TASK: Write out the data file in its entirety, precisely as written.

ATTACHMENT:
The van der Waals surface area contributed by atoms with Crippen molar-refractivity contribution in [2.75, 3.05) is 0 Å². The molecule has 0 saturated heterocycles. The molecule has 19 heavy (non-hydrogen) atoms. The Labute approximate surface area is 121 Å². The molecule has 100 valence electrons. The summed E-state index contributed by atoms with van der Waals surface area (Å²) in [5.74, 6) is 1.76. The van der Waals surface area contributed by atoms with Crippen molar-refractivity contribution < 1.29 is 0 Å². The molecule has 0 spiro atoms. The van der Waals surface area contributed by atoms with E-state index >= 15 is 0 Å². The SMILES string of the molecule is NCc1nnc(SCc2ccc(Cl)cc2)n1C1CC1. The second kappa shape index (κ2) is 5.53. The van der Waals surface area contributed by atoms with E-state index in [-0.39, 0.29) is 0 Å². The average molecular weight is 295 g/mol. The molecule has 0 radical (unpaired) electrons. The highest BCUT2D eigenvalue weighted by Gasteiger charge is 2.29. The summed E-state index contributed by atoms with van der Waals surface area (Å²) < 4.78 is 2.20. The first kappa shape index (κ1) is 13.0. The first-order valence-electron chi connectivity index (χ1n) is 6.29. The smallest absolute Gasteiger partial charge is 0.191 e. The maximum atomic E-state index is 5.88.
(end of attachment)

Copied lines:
The van der Waals surface area contributed by atoms with Crippen molar-refractivity contribution in [2.75, 3.05) is 0 Å². The molecule has 0 saturated heterocycles. The molecule has 19 heavy (non-hydrogen) atoms. The Labute approximate surface area is 121 Å². The molecule has 100 valence electrons. The summed E-state index contributed by atoms with van der Waals surface area (Å²) in [5.74, 6) is 1.76. The van der Waals surface area contributed by atoms with Crippen molar-refractivity contribution < 1.29 is 0 Å². The molecule has 0 spiro atoms. The van der Waals surface area contributed by atoms with E-state index >= 15 is 0 Å². The SMILES string of the molecule is NCc1nnc(SCc2ccc(Cl)cc2)n1C1CC1. The second kappa shape index (κ2) is 5.53. The van der Waals surface area contributed by atoms with E-state index in [-0.39, 0.29) is 0 Å². The average molecular weight is 295 g/mol. The molecule has 0 radical (unpaired) electrons. The highest BCUT2D eigenvalue weighted by Gasteiger charge is 2.29. The summed E-state index contributed by atoms with van der Waals surface area (Å²) < 4.78 is 2.20. The first kappa shape index (κ1) is 13.0. The first-order valence-electron chi connectivity index (χ1n) is 6.29. The smallest absolute Gasteiger partial charge is 0.191 e. The maximum atomic E-state index is 5.88.